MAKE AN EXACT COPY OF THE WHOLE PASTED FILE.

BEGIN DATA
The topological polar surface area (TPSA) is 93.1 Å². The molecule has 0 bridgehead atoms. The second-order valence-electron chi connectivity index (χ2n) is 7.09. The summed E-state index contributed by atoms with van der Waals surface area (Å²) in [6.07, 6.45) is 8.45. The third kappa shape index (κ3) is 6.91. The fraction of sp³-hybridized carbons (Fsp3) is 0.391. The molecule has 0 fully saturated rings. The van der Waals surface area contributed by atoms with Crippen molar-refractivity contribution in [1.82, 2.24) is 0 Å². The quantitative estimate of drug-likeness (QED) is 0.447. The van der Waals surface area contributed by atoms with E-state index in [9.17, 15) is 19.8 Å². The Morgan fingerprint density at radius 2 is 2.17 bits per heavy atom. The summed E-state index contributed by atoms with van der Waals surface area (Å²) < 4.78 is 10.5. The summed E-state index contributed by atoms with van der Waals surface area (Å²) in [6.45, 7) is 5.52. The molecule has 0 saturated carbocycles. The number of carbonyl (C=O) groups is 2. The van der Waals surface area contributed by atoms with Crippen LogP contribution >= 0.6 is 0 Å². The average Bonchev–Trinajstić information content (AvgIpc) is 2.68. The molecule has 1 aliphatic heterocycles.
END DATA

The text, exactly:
The topological polar surface area (TPSA) is 93.1 Å². The molecule has 0 bridgehead atoms. The second-order valence-electron chi connectivity index (χ2n) is 7.09. The summed E-state index contributed by atoms with van der Waals surface area (Å²) in [6.07, 6.45) is 8.45. The third kappa shape index (κ3) is 6.91. The fraction of sp³-hybridized carbons (Fsp3) is 0.391. The molecule has 0 fully saturated rings. The van der Waals surface area contributed by atoms with Crippen molar-refractivity contribution in [1.82, 2.24) is 0 Å². The quantitative estimate of drug-likeness (QED) is 0.447. The van der Waals surface area contributed by atoms with E-state index in [9.17, 15) is 19.8 Å². The Morgan fingerprint density at radius 2 is 2.17 bits per heavy atom. The summed E-state index contributed by atoms with van der Waals surface area (Å²) < 4.78 is 10.5. The summed E-state index contributed by atoms with van der Waals surface area (Å²) in [6.45, 7) is 5.52. The molecule has 0 saturated carbocycles. The number of carbonyl (C=O) groups is 2. The van der Waals surface area contributed by atoms with Crippen LogP contribution >= 0.6 is 0 Å². The average Bonchev–Trinajstić information content (AvgIpc) is 2.68. The molecule has 1 aliphatic heterocycles.